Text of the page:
The Voltaire Foundation’s first ever Hackathon took place on Friday 24th January 2020, as part of a generous John Fell Fund grant. It was held in the suitably historic St Luke’s Chapel in the Radcliffe Observatory Quarter, a now deconsecrated chapel which once formed part of the Radcliffe Infirmary. The event was attended by over twenty students and researchers from a range of disciplines and institutions, including a large contingent of our colleagues from the Sorbonne. We were also joined by a number of specialist advisers, and of course our judges: Nicholas Cronk (Voltaire Foundation), Marian Hobson (Queen Mary), Glenn Roe (Sorbonne), and Kathryn Eccles (OII).
For the uninitiated, a hackathon (or, in French, ‘un hackathon’), is an event which brings together a large group of people to engage in collaborative digital projects. In the case of the Voltaire Hackathon, participants were asked to bring together their expertise and passion for the written word to conceive and realise projects drawn from an almost intimidatingly broad corpus: the collected works and correspondence of Voltaire, as found in TOUT Voltaire and Electronic Enlightenment, which were made available both as plain text and TEI-XML files. Armed with this corpus, participants in teams of three to five would compete for the ultimate prize: a small 3D-printed bust of the man himself.
Following a warm welcome from Nicholas Cronk and an introduction to the dataset from Glenn Roe, participants were given time to mix, mingle, and form their teams under the guidance of Kathryn Eccles. Each individual brought to the team their own strengths and skillset, with each group trying to find a balance of Voltaire specialists, French speakers, and digital specialists. Once teams had formed, participants set about the challenging task of finding just one project among the vast corpus of Voltaire’s literary and personal output – a project which needed to be at a working prototype stage within the six or so hours allotted to complete it. Some groups had clearly arrived with a concept already in mind, while others played around with a few ideas before settling on one point of focus. The room was soon abuzz with discussion and excited planning, in French, English, and the odd smattering of Franglais.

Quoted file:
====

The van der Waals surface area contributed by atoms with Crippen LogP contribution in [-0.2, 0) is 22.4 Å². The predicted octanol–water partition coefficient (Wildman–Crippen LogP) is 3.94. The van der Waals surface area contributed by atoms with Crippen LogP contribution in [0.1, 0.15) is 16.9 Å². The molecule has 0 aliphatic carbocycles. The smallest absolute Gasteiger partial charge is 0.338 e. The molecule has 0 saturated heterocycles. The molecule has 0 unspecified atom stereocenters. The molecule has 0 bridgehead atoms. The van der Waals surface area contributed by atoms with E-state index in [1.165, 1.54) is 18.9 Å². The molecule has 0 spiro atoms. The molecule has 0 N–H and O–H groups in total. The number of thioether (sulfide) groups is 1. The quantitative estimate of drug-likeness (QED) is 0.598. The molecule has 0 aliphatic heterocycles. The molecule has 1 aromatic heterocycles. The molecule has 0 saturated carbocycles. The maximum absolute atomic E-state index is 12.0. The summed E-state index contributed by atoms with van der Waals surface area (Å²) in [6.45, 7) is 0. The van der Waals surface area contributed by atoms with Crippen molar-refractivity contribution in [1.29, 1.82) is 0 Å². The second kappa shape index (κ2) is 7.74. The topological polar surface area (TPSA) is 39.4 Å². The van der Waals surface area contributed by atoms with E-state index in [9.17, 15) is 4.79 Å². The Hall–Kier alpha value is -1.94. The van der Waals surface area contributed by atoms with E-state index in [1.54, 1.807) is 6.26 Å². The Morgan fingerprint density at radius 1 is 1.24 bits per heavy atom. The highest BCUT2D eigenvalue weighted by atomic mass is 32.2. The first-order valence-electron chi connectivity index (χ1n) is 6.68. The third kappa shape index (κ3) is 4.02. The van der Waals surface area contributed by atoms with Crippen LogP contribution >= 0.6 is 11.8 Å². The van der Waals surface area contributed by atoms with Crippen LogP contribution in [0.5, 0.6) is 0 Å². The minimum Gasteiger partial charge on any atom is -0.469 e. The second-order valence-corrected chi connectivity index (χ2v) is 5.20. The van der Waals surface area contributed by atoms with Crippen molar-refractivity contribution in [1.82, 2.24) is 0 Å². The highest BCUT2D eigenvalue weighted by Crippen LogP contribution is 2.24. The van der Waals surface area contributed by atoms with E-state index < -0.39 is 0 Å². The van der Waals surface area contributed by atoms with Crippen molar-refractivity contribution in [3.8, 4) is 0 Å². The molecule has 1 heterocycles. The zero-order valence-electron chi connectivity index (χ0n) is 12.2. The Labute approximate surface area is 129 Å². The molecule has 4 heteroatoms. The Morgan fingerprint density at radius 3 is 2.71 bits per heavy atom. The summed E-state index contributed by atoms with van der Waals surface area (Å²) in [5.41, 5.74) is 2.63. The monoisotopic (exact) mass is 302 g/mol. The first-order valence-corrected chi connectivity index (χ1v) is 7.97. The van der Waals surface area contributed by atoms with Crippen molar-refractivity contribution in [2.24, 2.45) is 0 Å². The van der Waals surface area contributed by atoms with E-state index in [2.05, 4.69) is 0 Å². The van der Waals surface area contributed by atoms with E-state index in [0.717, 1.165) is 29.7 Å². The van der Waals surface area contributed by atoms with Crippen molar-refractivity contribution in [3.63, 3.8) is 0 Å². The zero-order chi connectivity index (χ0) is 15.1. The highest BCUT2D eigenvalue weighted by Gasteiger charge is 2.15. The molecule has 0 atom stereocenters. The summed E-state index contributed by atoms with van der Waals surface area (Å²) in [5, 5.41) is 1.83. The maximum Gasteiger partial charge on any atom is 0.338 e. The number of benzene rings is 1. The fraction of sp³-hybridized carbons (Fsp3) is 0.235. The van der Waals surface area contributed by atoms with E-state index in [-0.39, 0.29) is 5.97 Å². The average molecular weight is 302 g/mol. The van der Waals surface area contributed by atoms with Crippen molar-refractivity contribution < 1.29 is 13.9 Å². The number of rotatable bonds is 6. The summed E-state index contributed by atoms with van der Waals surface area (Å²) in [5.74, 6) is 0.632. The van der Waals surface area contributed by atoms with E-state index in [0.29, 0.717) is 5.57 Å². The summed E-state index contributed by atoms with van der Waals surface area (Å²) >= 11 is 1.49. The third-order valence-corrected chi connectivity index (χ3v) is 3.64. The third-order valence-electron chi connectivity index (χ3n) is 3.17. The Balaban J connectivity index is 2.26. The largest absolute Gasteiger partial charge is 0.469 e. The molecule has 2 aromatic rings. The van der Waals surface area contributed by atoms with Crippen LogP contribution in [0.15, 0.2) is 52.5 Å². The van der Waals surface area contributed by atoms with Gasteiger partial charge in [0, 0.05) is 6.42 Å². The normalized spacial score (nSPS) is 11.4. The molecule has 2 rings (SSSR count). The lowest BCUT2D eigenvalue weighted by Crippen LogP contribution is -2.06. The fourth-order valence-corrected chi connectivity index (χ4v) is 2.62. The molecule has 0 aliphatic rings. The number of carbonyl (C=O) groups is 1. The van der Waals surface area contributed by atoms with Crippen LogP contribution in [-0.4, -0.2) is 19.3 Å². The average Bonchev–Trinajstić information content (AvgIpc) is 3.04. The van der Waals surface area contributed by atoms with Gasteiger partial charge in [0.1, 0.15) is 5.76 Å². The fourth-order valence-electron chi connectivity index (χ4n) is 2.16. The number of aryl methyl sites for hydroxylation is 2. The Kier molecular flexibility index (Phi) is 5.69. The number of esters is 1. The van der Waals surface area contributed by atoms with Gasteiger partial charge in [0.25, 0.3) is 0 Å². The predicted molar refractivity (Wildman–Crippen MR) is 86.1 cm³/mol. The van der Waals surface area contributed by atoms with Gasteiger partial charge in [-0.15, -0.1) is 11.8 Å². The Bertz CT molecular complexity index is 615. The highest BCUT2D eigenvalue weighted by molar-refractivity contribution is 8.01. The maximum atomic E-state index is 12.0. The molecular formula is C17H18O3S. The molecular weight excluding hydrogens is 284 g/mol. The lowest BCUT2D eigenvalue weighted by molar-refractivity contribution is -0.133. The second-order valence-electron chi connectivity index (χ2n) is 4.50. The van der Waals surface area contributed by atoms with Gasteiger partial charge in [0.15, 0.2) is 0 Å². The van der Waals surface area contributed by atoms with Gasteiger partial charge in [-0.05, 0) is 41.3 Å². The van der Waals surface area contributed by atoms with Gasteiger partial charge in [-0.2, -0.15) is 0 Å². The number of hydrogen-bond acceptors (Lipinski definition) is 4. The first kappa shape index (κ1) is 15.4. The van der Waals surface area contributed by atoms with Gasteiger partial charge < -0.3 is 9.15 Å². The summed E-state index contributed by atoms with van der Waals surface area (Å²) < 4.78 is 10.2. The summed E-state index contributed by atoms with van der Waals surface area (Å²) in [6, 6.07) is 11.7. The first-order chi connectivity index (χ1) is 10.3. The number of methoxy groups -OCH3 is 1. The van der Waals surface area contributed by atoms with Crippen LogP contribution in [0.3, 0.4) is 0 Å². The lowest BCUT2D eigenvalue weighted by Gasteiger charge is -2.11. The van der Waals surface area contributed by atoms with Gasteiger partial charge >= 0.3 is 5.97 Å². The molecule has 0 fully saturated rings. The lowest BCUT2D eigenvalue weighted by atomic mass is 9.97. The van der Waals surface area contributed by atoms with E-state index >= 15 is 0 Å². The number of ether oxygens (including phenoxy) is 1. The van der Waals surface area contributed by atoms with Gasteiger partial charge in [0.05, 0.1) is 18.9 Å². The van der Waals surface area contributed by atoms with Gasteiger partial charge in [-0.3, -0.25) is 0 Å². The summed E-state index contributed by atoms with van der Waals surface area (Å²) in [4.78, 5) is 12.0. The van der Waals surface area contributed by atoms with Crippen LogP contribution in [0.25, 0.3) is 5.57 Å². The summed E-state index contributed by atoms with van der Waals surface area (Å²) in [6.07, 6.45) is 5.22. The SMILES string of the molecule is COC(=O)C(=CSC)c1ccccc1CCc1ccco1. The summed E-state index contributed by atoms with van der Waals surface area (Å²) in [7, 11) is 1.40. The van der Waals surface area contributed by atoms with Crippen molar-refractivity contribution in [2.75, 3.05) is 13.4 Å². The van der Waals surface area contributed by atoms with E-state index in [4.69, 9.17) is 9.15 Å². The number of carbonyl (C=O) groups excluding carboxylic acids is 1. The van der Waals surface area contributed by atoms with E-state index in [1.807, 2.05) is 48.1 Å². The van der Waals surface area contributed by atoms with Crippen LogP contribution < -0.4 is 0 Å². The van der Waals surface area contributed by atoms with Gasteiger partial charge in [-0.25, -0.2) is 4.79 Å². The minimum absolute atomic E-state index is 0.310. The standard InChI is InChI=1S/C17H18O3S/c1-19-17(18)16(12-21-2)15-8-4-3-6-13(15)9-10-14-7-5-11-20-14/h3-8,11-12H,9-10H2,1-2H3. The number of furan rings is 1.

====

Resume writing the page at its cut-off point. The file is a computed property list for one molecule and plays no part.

Having introduced themselves, established individual skillsets, and settled on a plan, teams set to work. By lunchtime, it was already clear that there were a wide range of interests represented: imagistic language in Voltaire’s poetry; mapping place in Candide’s journey and Voltaire’s correspondence; visualising the spread and reception of the Lettres Philosophiques in Voltaire’s correspondence; and analysing the presence of and response to the ideas of 17th-century philosophers within Voltaire’s œuvre. Each project presented its own unique challenges, not least of all the sheer size of the corpus available to each group, but over the course of the day, each project began to take a tangible shape.
At the end of the day, each team presented their work back to the judges and the other groups, explaining their concept, method, and the initial findings. The final products engaged not only with a wide range of works from the corpus, but also in a wide range of techniques, including building user interfaces for public engagement, and producing linguistic analysis, data visualisation, and geospatial analysis. All of the projects presented represented a huge amount of hard work, talent, and passion from the Hackathon participants, and it was exciting to get a sense of the huge potential in a digital approach to Voltaire and the Enlightenment more widely. However, there could only be one winner, and the much-coveted prize was award to Olle Hammarstrom, Maria Florutau, and Andrei Sorescu for their innovative work on Voltaire’s engagement with earlier philosophers.
However, without intending to sound trite, it was not the winning, but the taking part that counts. Although all of the participants would have been thrilled to win a tiny Voltaire of their very own, the day was a rewarding experience in and of itself, pushing all the attendees out of their comfort zones. For those with little experience in the digital humanities, it opened eyes to the techniques and insight available to them in the realm of computing, while those with little or no background in Voltaire were able to find a new interest; even in our internet age, it was evident from the smiles and laughter from participants that there is still a great deal of humour to be found in Voltaire’s work and correspondence. Overall, the day was a great success, both productive and enjoyable, and will, with a bit of luck, be repeated again in the not-so-distant future.
– Josie Dyster, Research Assistant, Voltaire Foundation, Oxford